As a subject, sexuality education sits somewhat uncomfortably within schools. Programmes are under-resourced and under-valued and research shows that the curriculum struggles to make itself relevant and meaningful to young people in terms of their lived experiences of negotiating intimate relationships and pleasure in a digital world.

Young people feel frustrated with the emphasis on the biological aspects of sexuality, and  want to learn more about gender diversity, violence in relationships, intimacy, sexual pleasure and love.

Parents too, feel out of their depth with knowing how best to educate their children and young people about sexuality and relationships in an era of consumption and digital technologies.

Once framed as private, sexualities, relationships and gender politics are everywhere. Programmes such as Married at First Sight show adults negotiating the complexities of intimate relationships, including in some cases, relationships as commodities to be ‘shopped for’.

Campaigns such as #metoo are in response to sexual harassment (although not without consequences for some young women). Campaigns for sexual and gender diversity call into question heterosexuality and gender normalcy.

In an era of social and digital media, it’s not surprising to see diverse young people are increasingly taking sexuality education into their own hands. Sexting has increased amongst teens  in recent years, largely as a consensual activity, it occurs primarily  within the contexts of an intimate relationship.

However a recent Australian survey shows that  young women aged 18-19 in digital spaces are  more likely to be on the receiving end of degrading comments about gender, sexual harassment and unwanted sexual advances.

Rather than criminalise sexting, and telling young people not to do it, sexuality education researchers suggest that sexuality education needs to focus more on helping young people to imagine and participate in conversations related to sexualities and relationships both within and outside school.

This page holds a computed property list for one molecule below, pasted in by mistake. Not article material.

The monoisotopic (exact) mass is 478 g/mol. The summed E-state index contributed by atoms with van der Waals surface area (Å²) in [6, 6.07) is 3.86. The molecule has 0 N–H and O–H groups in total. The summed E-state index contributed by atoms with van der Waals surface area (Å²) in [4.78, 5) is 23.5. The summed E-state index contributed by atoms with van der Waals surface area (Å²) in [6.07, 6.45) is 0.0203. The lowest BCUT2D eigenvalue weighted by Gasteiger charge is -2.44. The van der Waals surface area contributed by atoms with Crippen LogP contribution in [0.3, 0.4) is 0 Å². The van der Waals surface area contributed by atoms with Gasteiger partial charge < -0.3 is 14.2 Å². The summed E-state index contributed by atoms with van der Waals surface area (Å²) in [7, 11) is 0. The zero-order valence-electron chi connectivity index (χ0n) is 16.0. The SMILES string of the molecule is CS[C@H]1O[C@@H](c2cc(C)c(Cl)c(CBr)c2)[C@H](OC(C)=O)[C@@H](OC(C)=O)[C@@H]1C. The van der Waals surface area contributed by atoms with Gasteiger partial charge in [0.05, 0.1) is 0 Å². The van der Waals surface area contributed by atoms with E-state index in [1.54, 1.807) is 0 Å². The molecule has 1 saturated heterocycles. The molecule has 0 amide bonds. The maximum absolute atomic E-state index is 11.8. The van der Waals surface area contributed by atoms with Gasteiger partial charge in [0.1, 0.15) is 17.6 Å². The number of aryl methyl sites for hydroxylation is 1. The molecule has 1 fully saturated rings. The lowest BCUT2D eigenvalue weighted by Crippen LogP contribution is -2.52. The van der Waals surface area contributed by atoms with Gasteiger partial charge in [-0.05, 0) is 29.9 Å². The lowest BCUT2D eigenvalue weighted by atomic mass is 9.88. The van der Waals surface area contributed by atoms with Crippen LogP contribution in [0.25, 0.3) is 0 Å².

For more information about speakers and topics, and to register, please click here.

UC Child Well-Being Research Institute: Whiriwhiria, kia ora ai te tamaiti

Co-Directors of a new UC Research Institute, Professor Gail Gillon, Pro-Vice Chancellor of the College of Education, Health and Human Development, and Dr Angus Macfarlane, Professor of Māori Research, are pleased to announce the launch of the Child Wellbeing Research Institute.

They declare that the Institute will be driven by maintaining a focus on the skills required when drawing from sound research  platforms in the explorations for better understandings of how to support the success of our tamariki, particularly those who face challenges in their learning, and healthy development.

This work has culminated in the emergence of the Institute under the emblem Whiriwhiria, kia ora ai te tamaiti – Braiding education and health together so the child will flourish. The overall aim of the institute will be to advance high quality, multidisciplinary research that enhances the learning success and healthy development of children and young people.

The focus will be multidisciplinary, and will promote high-quality research related to infants, children, and adolescents within the context of their whānau, family and community. There will be a strong commitment to leading the way in the development of a strengths-based discourse that speaks to the context of Aotearoa New Zealand.

The Institute will co-construct its projects with partner organisations, tribal entities, and communities of interest locally and on the wider frontiers. It will embrace the premises of Vision Mātauranga and build on the learnings and realities from Te Ao Māori and Te Moana-nui-a-Kiwa.

Four major themes will prevail: learning success,  physical and cultural wellbeing, social and emotional wellbeing, and child population health and wellbeing. Strands that will weave across these themes will include: Vision Mātuaranga, whānau and community big data analysis, economic impact analysis, digital technologies, critique, policy, and advocacy.

Staff are invited to a reception to launch this research venture:

Date: Wednesday 14 March, 2018
Time: 10am
Venue: Undercroft Seminar Room 101, Ilam campus, University of Canterbury
RSVP: Dr Amy Scott, Project Manager – amy.scott@canterbury.ac.nz / (03) 369 3980

International recruitment counsellors visit UC

On Thursday 1 March the IRO hosted 11 counsellors from international recruitment agencies in Auckland. 

This gave us a chance to showcase the campus and for the Counsellors to meet with key members of the teams that  they work with. 

Admissions, Conversion Management, EDP, the College of Business and Law and College of Science were all in attendance at the informal meetings in the morning. 

Ian MacDonald joined us for lunch in the Shilling Club, and Elizabeth Zou our on campus Team China rep and Lydia Liu of UCIC took them on a campus tour, that included a walk around the Ernest Rutherford Building. 

The campus was much admired and the day was rounded off with a city tour. where we took the opportunity to show just how far Christchurch has come.